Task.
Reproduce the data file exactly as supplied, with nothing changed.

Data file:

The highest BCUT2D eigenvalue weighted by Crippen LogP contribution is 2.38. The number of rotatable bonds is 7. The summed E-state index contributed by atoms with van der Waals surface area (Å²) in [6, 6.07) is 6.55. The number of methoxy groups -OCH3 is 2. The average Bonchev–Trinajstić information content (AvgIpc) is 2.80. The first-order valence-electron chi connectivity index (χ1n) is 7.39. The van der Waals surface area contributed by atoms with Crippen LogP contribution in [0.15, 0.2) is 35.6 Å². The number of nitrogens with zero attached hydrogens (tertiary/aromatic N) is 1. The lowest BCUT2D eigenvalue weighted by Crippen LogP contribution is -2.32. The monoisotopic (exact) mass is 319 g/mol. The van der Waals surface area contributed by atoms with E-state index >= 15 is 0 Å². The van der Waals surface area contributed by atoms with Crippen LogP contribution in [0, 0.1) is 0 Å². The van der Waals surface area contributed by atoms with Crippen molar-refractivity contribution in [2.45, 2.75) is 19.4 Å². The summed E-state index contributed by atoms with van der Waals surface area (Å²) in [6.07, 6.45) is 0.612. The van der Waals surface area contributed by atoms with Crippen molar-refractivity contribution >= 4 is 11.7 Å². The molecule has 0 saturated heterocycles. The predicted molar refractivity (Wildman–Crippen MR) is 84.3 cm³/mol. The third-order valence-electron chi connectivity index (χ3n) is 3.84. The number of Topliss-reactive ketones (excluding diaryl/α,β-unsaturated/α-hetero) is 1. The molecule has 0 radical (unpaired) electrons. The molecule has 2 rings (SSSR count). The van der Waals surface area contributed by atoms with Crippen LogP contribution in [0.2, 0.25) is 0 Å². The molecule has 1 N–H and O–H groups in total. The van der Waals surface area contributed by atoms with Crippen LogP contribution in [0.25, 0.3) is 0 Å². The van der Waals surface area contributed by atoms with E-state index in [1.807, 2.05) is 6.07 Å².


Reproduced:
The highest BCUT2D eigenvalue weighted by Crippen LogP contribution is 2.38. The number of rotatable bonds is 7. The summed E-state index contributed by atoms with van der Waals surface area (Å²) in [6, 6.07) is 6.55. The number of methoxy groups -OCH3 is 2. The average Bonchev–Trinajstić information content (AvgIpc) is 2.80. The first-order valence-electron chi connectivity index (χ1n) is 7.39. The van der Waals surface area contributed by atoms with Crippen LogP contribution in [0.15, 0.2) is 35.6 Å². The number of nitrogens with zero attached hydrogens (tertiary/aromatic N) is 1. The lowest BCUT2D eigenvalue weighted by Crippen LogP contribution is -2.32. The monoisotopic (exact) mass is 319 g/mol. The van der Waals surface area contributed by atoms with E-state index >= 15 is 0 Å². The van der Waals surface area contributed by atoms with Crippen LogP contribution in [0, 0.1) is 0 Å². The van der Waals surface area contributed by atoms with Crippen molar-refractivity contribution in [2.45, 2.75) is 19.4 Å². The summed E-state index contributed by atoms with van der Waals surface area (Å²) in [6.07, 6.45) is 0.612. The van der Waals surface area contributed by atoms with Crippen molar-refractivity contribution >= 4 is 11.7 Å². The molecule has 0 saturated heterocycles. The predicted molar refractivity (Wildman–Crippen MR) is 84.3 cm³/mol. The third-order valence-electron chi connectivity index (χ3n) is 3.84. The number of Topliss-reactive ketones (excluding diaryl/α,β-unsaturated/α-hetero) is 1. The molecule has 0 radical (unpaired) electrons. The molecule has 2 rings (SSSR count). The van der Waals surface area contributed by atoms with Crippen LogP contribution in [0.2, 0.25) is 0 Å². The molecule has 1 N–H and O–H groups in total. The van der Waals surface area contributed by atoms with Crippen LogP contribution in [0.25, 0.3) is 0 Å². The van der Waals surface area contributed by atoms with E-state index in [1.807, 2.05) is 6.07 Å².